Everyone wants to harness the power of social media for just about everything.
With patient engagement, it’s important to focus on the “social,” not the media.
Being social is at the core of being human. And being social can be a key driver that can engage and empower patients in their own care and lead to better individual outcomes and overall improvements in the health of a community.
Community is at the heart of “social.” While traditional social media channels — like Twitter, Facebook and others — do a nice job of creating and promoting a sense of community, engaging patients requires a deeper and more personal connection.
There are many ways to “go social” to better connect patients (and their families and friends) to their own care:
- Build your own community: Use small events that link caregivers, patients and their families. A great example is the “Walk with a Doc” movement where health systems hold regular walks hosted by physicians. Doing an activity like walking — together — cements that doctor/patient relationship. And the best part: both physicians and patients love it!
- Shared experiences: Shared medical appointments are growing in popularity. They allow people to share their journeys through specific diseases or conditions, such as diabetes, with others. This creates a communal experience that leads to a level of personal and profound support. It also helps your community improve its overall health.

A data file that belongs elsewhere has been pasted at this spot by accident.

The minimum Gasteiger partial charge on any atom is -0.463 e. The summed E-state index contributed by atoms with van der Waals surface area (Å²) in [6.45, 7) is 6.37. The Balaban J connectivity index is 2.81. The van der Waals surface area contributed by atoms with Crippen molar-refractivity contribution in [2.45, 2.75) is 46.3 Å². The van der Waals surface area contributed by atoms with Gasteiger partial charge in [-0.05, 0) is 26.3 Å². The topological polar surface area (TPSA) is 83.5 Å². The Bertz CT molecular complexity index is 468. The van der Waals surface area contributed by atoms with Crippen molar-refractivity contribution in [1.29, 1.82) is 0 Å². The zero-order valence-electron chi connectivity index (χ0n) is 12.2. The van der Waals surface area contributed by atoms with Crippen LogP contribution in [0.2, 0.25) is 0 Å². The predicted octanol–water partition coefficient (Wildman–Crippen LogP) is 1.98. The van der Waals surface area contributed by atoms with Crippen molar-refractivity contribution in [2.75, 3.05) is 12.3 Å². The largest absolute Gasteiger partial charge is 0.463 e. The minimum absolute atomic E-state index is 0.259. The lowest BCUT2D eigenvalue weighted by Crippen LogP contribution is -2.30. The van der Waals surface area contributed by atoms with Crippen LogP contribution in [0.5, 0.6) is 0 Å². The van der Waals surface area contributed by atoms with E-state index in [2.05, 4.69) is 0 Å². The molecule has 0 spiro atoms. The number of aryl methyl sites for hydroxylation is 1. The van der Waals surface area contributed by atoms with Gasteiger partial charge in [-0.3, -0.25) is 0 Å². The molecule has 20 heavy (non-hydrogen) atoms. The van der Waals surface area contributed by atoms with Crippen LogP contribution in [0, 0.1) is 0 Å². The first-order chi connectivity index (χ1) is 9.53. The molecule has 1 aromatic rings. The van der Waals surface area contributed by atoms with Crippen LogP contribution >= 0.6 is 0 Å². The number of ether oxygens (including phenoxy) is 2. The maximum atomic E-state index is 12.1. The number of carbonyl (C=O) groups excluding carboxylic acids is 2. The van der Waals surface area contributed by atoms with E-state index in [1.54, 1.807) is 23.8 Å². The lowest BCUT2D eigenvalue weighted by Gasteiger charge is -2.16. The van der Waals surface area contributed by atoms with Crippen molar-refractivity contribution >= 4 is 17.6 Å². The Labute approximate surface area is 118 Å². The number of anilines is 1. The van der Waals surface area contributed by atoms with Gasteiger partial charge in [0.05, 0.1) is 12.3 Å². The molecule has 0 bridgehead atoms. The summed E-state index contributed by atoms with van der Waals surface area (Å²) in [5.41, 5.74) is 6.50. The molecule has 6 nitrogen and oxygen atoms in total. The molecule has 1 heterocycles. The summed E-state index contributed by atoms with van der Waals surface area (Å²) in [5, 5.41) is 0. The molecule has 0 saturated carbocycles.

- Involve your patients — and their families: The rise of Patient & Family Advisory Councils (PFACs) offers meaningful interaction between patients, families and caregivers. PFACs allow for understanding, debate and ultimately collaboration that give all members a stake in the organization. They own it, care about it and will fight for it.
- Engage the crowd: Harness the power of crowdsourcing. A great global example is www.watsi.org, where donors can make micropayments to help deliver care to real patients in developing countries. Why not bring this idea closer to home? Find ways to engage your community as mentors, coaches and advocates. This will give everyone a shared investment in better health.
For any of this to work, you must create trust. And that comes with the investment of time, hard work and sincerity.
Health care is a very personal experience — but one that ultimately everyone shares. Embracing the “social” side of health can improve experiences, outcomes and, ultimately, lower costs for all.
This post originally appeared on EngagingPatients.org, a blog dedicated to advancing patient and family-centered care. I am a member of the Engaging Patients Advisory Board and write for the blog. See announcement in Wall Street Journal (June 27, 2013).